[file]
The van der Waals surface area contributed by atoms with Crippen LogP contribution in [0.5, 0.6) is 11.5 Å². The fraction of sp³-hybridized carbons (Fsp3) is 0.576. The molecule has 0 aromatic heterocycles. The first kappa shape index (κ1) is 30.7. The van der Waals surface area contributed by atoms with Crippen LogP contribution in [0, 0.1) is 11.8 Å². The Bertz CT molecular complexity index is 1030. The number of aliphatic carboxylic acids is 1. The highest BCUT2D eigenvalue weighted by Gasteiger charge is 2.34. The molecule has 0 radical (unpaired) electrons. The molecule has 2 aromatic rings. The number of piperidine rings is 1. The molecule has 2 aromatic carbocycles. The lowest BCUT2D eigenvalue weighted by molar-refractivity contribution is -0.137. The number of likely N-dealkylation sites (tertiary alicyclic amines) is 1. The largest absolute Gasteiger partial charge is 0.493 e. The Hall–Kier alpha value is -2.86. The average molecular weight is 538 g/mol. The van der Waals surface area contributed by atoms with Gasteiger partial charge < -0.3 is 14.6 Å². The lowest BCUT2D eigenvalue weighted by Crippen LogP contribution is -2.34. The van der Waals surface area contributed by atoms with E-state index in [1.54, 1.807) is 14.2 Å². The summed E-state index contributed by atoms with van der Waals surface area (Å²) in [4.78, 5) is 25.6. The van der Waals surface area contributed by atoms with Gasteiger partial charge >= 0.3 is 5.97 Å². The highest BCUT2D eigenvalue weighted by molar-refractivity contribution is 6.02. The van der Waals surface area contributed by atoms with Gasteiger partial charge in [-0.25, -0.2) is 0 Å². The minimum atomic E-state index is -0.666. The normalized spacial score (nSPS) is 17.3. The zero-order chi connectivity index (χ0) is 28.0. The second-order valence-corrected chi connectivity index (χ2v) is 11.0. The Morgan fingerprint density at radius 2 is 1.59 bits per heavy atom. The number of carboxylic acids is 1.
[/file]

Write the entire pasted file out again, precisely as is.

The van der Waals surface area contributed by atoms with Crippen LogP contribution in [0.5, 0.6) is 11.5 Å². The fraction of sp³-hybridized carbons (Fsp3) is 0.576. The molecule has 0 aromatic heterocycles. The first kappa shape index (κ1) is 30.7. The van der Waals surface area contributed by atoms with Crippen LogP contribution in [0, 0.1) is 11.8 Å². The Bertz CT molecular complexity index is 1030. The number of aliphatic carboxylic acids is 1. The highest BCUT2D eigenvalue weighted by Gasteiger charge is 2.34. The molecule has 0 radical (unpaired) electrons. The molecule has 2 aromatic rings. The number of piperidine rings is 1. The molecule has 2 aromatic carbocycles. The lowest BCUT2D eigenvalue weighted by molar-refractivity contribution is -0.137. The number of likely N-dealkylation sites (tertiary alicyclic amines) is 1. The largest absolute Gasteiger partial charge is 0.493 e. The Hall–Kier alpha value is -2.86. The average molecular weight is 538 g/mol. The van der Waals surface area contributed by atoms with Gasteiger partial charge < -0.3 is 14.6 Å². The lowest BCUT2D eigenvalue weighted by Crippen LogP contribution is -2.34. The van der Waals surface area contributed by atoms with E-state index in [1.54, 1.807) is 14.2 Å². The summed E-state index contributed by atoms with van der Waals surface area (Å²) in [4.78, 5) is 25.6. The van der Waals surface area contributed by atoms with Gasteiger partial charge >= 0.3 is 5.97 Å². The highest BCUT2D eigenvalue weighted by molar-refractivity contribution is 6.02. The van der Waals surface area contributed by atoms with Gasteiger partial charge in [-0.25, -0.2) is 0 Å². The minimum atomic E-state index is -0.666. The normalized spacial score (nSPS) is 17.3. The zero-order chi connectivity index (χ0) is 28.0. The second-order valence-corrected chi connectivity index (χ2v) is 11.0. The Morgan fingerprint density at radius 2 is 1.59 bits per heavy atom. The number of carboxylic acids is 1.